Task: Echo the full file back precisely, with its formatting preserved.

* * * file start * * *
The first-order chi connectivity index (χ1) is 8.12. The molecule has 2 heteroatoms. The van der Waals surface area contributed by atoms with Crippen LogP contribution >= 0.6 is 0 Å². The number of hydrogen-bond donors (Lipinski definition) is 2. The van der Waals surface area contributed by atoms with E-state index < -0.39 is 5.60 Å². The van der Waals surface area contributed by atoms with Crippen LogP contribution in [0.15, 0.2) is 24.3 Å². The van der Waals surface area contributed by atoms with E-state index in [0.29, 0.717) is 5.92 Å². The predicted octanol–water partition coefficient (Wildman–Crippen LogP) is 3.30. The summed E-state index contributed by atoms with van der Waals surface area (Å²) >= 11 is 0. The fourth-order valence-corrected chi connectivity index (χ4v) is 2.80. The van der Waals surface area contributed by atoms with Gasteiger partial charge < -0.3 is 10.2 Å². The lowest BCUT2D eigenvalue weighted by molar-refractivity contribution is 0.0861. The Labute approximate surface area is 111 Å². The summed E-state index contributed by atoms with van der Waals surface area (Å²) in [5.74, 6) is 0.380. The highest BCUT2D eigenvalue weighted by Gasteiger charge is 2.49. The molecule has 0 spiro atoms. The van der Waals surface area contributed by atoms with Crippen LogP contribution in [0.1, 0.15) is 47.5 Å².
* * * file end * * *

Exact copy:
The first-order chi connectivity index (χ1) is 8.12. The molecule has 2 heteroatoms. The van der Waals surface area contributed by atoms with Crippen LogP contribution >= 0.6 is 0 Å². The number of hydrogen-bond donors (Lipinski definition) is 2. The van der Waals surface area contributed by atoms with E-state index < -0.39 is 5.60 Å². The van der Waals surface area contributed by atoms with Crippen LogP contribution in [0.15, 0.2) is 24.3 Å². The van der Waals surface area contributed by atoms with E-state index in [0.29, 0.717) is 5.92 Å². The predicted octanol–water partition coefficient (Wildman–Crippen LogP) is 3.30. The summed E-state index contributed by atoms with van der Waals surface area (Å²) >= 11 is 0. The fourth-order valence-corrected chi connectivity index (χ4v) is 2.80. The van der Waals surface area contributed by atoms with Gasteiger partial charge < -0.3 is 10.2 Å². The lowest BCUT2D eigenvalue weighted by molar-refractivity contribution is 0.0861. The Labute approximate surface area is 111 Å². The summed E-state index contributed by atoms with van der Waals surface area (Å²) in [5.74, 6) is 0.380. The highest BCUT2D eigenvalue weighted by Gasteiger charge is 2.49. The molecule has 0 spiro atoms. The van der Waals surface area contributed by atoms with Crippen LogP contribution in [0.1, 0.15) is 47.5 Å².